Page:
Morbidity and mortality profile of human immunodeficiency virus-infected patients with and without hepatitis C co-infection

Retrovirus Research Center, and Department of Microbiology, Universidad Central del Caribe, School of Medicine, Bayamón, Puerto Rico.
The American journal of tropical medicine and hygiene (Impact Factor: 2.7). 03/2006; 74(2):239-45.
Source: PubMed


Hepatitis C virus (HCV) and human immunodeficiency virus (HIV) co-infection is an important and frequent scenario, predominantly in injecting drug users (IDUs). The present study evaluated morbidity and mortality variation in HIV-infected patients with and without HCV co-infection. Co-infection prevalence was determined in 356 HIV-infected persons. Their clinical manifestations, laboratory findings, risk factors, HIV therapies, and mortality rates were evaluated. The prevalence of HCV was 54% in the overall group and 81% in IDUs, with a predominance of HCV genotype 1. Mortality rates were similar in patients with and without co-infection; however, co-infected patients had significantly higher liver damage as a cause of mortality when compared with those who were not co-infected. The high prevalence of HCV and an emerging mortality from liver diseases showed the significance of this co-infection in the HIV epidemic. Primary and secondary prevention are necessary to reduce the expanding impact of HCV infection in HIV patients.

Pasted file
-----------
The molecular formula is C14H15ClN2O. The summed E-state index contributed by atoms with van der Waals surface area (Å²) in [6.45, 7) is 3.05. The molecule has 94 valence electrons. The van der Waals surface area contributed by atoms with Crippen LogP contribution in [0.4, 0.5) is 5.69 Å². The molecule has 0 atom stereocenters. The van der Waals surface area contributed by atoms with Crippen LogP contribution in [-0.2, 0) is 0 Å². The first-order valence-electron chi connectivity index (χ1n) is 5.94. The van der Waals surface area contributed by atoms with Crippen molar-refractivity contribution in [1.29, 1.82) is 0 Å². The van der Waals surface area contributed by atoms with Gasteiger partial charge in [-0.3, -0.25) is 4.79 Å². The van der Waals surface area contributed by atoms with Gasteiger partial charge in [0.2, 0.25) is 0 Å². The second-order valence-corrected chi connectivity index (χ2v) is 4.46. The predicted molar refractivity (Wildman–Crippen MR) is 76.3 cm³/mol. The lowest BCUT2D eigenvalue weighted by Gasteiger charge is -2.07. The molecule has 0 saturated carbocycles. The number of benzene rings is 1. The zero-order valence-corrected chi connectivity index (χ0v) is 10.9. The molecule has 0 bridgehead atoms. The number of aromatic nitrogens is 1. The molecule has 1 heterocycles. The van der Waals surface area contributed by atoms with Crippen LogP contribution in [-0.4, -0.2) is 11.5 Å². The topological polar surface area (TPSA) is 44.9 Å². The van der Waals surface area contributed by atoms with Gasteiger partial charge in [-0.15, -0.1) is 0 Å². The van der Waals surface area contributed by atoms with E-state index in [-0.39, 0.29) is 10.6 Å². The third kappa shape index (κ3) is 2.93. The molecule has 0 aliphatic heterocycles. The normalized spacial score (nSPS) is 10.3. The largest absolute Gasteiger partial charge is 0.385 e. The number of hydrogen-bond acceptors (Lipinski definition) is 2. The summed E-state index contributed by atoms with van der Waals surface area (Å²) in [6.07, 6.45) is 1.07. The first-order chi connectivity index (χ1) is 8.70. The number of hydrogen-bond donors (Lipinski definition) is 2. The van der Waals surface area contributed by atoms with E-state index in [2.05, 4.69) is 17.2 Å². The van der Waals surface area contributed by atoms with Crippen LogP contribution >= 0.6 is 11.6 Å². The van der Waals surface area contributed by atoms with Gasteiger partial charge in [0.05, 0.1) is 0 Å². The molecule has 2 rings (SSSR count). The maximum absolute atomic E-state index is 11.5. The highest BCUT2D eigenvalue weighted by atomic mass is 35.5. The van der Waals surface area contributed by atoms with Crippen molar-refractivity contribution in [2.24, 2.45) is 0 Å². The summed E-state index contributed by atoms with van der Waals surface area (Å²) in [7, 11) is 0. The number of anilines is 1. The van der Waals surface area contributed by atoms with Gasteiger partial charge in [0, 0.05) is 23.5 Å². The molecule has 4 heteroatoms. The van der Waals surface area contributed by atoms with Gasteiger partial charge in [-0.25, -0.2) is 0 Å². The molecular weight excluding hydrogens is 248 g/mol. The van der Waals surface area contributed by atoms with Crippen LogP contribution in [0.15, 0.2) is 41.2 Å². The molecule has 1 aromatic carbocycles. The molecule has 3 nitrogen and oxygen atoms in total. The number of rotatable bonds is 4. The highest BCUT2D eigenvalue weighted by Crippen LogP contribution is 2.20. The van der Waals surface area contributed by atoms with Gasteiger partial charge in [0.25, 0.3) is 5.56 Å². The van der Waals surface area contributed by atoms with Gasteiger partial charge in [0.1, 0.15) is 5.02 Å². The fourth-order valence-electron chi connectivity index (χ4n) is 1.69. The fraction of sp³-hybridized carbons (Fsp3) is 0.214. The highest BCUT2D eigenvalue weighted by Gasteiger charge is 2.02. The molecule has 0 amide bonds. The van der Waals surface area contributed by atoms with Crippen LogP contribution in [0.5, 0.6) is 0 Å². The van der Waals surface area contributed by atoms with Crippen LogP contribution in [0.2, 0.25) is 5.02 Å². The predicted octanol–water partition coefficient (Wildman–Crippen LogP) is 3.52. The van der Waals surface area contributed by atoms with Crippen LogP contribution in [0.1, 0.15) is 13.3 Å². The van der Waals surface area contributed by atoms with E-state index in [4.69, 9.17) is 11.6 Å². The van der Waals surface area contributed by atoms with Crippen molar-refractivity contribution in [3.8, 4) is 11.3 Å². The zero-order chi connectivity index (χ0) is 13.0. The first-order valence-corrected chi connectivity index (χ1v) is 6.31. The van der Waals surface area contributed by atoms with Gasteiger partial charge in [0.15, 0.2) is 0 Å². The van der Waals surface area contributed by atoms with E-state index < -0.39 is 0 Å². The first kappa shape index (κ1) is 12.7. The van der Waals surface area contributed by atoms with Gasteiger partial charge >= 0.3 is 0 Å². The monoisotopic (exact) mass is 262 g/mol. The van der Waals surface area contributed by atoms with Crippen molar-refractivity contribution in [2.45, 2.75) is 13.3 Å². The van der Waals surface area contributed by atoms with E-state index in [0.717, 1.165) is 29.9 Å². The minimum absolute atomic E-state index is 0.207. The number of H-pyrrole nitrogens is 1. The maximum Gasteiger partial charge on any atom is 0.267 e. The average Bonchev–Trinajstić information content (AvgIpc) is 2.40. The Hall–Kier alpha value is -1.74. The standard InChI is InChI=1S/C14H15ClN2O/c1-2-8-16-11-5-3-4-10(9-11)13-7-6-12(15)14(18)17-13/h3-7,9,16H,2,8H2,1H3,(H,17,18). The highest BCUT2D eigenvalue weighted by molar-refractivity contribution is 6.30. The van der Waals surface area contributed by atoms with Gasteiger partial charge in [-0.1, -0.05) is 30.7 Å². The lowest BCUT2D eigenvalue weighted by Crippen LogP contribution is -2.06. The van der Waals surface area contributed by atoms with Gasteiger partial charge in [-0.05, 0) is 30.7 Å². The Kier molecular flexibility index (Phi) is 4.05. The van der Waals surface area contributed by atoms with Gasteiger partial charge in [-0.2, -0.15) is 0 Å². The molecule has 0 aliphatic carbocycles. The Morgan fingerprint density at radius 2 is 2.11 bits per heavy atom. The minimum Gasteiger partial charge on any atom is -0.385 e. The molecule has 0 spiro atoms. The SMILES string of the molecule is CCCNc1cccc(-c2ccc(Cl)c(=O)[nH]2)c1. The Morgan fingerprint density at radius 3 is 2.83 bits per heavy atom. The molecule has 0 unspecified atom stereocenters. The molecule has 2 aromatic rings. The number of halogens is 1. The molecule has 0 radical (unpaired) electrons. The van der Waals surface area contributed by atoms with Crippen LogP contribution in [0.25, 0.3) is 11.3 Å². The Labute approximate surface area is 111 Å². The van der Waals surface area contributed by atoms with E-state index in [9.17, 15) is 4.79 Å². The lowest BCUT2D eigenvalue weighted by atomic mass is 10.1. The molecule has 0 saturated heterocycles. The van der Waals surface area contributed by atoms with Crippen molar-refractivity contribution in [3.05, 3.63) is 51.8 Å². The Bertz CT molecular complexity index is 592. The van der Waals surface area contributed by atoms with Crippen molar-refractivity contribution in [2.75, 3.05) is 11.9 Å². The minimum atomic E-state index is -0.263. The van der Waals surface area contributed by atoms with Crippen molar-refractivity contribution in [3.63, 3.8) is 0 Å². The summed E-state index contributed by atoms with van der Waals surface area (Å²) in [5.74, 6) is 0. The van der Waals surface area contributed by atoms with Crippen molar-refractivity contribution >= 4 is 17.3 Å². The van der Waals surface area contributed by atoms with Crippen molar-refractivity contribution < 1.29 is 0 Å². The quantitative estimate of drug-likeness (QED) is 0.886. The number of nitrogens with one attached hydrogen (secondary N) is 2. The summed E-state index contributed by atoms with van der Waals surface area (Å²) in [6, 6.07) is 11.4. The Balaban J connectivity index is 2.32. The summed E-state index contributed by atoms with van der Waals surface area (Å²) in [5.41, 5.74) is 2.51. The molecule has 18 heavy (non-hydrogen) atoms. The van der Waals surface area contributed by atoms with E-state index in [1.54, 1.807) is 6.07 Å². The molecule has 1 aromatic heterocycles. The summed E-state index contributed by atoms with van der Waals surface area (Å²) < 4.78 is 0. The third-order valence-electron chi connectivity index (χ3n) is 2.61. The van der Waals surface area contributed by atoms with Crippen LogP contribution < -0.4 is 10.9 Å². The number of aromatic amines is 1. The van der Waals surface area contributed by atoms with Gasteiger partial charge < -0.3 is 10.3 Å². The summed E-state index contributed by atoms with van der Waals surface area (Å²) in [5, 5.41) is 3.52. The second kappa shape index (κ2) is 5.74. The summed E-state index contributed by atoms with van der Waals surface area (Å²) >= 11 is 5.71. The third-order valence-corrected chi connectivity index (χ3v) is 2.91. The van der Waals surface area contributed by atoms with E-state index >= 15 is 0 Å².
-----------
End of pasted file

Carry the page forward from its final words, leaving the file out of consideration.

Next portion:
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    • "These HIV/HCV co-infected persons account for approximately 25% of all HIV-infected persons all over the world [1]. Injection drug users (IDUs) are shown to be the highest risk factor of HIV/HCV co-infection [2-5]. According to a study investigation performed in 2008, approximately 63.2% of HIV-infected patients were co-infected with HCV in different areas of China [6], and the prevalence was 96.6% in IDUs and 92.9% in former paid blood donors (FBD) [7]. "
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